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About the Pituitary Gland

The pituitary gland is a small gland located at the base of the brain. It is sometimes called the master gland, because it secretes hormones that control the functions of the other endocrine glands.

The function of the pituitary gland is very complex—it affects many parts of the body with many different hormones. Too much (oversecretion) or too little (undersecretion) of one or more of those hormones can have a serious effect on a child’s health. The gland helps control many functions of the body, such as:

  • Growth
  • Blood pressure
  • Some aspects of pregnancy
  • Production of breast milk
  • Function of the reproductive organs in women and men
  • Function of the thyroid gland
  • The conversion of food into energy (metabolism)
  • Water balance in the body

The pituitary gland consists of two major sections, each of which produces certain hormones.

Anterior (front) lobe
The anterior lobe of the pituitary gland makes up 80 percent of the gland's weight. It releases a variety of hormones that affect growth, physical and sexual development, and other endocrine glands.

The anterior lobe of the pituitary gland produces:

  • Growth hormone—stimulates the long bones to grow during childhood and puberty and also effects how the body uses nutrients, such as proteins, carbohydrates, and fats
  • Thyroid stimulating hormone (TSH)—causes the thyroid gland to produce two hormones, which help control your body's metabolism
  • Adrenocorticotropic hormone (ACTH)—causes the adrenal glands to produce a hormone called cortisol, which helps your body manage stress and fight infection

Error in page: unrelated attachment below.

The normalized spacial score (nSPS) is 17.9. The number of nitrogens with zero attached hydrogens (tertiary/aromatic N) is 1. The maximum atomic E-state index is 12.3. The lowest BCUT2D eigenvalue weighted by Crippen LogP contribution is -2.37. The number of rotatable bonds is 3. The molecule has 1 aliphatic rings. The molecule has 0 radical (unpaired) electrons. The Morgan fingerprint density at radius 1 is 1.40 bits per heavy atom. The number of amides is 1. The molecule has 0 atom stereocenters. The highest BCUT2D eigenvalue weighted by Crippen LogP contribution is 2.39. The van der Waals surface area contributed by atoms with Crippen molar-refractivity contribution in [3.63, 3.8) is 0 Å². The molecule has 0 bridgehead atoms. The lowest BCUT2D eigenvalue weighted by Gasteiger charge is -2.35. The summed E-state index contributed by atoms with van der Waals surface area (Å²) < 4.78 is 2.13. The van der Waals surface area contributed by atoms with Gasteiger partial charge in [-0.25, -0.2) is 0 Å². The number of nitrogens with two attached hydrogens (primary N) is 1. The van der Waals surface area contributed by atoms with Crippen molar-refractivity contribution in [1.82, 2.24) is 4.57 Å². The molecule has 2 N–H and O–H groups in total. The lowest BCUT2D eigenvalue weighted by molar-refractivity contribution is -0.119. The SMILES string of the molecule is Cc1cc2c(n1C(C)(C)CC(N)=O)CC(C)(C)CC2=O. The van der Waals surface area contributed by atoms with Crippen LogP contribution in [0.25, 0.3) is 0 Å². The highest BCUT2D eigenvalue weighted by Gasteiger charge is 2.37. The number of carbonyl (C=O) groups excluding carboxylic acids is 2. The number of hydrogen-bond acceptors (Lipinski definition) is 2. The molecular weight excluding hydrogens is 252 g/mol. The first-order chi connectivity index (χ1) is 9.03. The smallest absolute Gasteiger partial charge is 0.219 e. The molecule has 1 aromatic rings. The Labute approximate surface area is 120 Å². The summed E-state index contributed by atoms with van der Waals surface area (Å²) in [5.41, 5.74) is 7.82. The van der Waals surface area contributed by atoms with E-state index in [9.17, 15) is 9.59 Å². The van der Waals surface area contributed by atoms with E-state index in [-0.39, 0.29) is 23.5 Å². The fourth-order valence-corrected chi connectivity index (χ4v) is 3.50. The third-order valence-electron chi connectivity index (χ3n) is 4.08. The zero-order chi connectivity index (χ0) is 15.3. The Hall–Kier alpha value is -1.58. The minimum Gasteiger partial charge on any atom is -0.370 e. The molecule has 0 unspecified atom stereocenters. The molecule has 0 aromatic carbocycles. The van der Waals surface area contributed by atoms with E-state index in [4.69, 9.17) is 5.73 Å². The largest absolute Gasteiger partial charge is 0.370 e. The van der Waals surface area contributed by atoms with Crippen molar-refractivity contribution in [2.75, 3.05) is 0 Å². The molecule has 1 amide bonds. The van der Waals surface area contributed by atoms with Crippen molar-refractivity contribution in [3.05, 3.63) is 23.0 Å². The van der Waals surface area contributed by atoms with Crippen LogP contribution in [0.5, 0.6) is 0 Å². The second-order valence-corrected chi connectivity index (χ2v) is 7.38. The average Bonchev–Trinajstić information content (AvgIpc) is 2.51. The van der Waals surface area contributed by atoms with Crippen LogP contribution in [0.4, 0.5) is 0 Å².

• Prolactin—stimulates breast milk production after a woman gives birth
  • Follicle-stimulating hormone (FSH)—in women, it helps control the menstrual cycle and the production of eggs by the ovaries. In men, FSH helps control the production of sperm.
  • Luteinizing hormone (LH)—along with FSH, helps regulate the menstrual cycle in women and causes ovulation to occur

Posterior (back) lobe
The posterior lobe of the pituitary produces:

  • Oxytocin—helps contract the uterus during childbirth
  • Antidiuretic hormone (ADH)—helps the kidneys conserve the right amount of water.
    If a person becomes dehydrated, the pituitary gland releases more ADH to help the body conserve the water it contains. Lack of ADH leads to too much excretion of water, a condition known as diabetes insipidus. Too much ADH leads to excessive retention of water by the body, a condition known as syndrome of inappropriate antidiuretic hormone secretion, or SIADH. This condition is rare in children.

To learn more about the pituitary gland, select from the list of topics and resources.

Child and Adolescent Growth Center
Diabetes Insipidus
Pituitary Tumors
  There are other rare conditions of the pituitary gland. To find more information about some of these conditions, use the section of this site called Rare Diseases A to Z.

If your child has been diagnosed with a condition of the pituitary gland, the doctor may recommend one or more of the following tests. For other tests and diagnostic procedures use the section of this site called Medical Tests A to Z.
Adrenocorticotropic Hormone (ACTH)
CT Scan of the Head and Face
Genetic Testing
Growth Hormone
Magnetic Resonance Imaging (MRI) of the Head
Thyroid Hormone Tests
Thyroid-Stimulating Hormone (TSH)


This listing provides you with Internet sites that are sponsored by government agencies or are well-known and credible national organizations.

» Go to the Pituitary Gland Resource Directory


Last modified on: 30 June 2015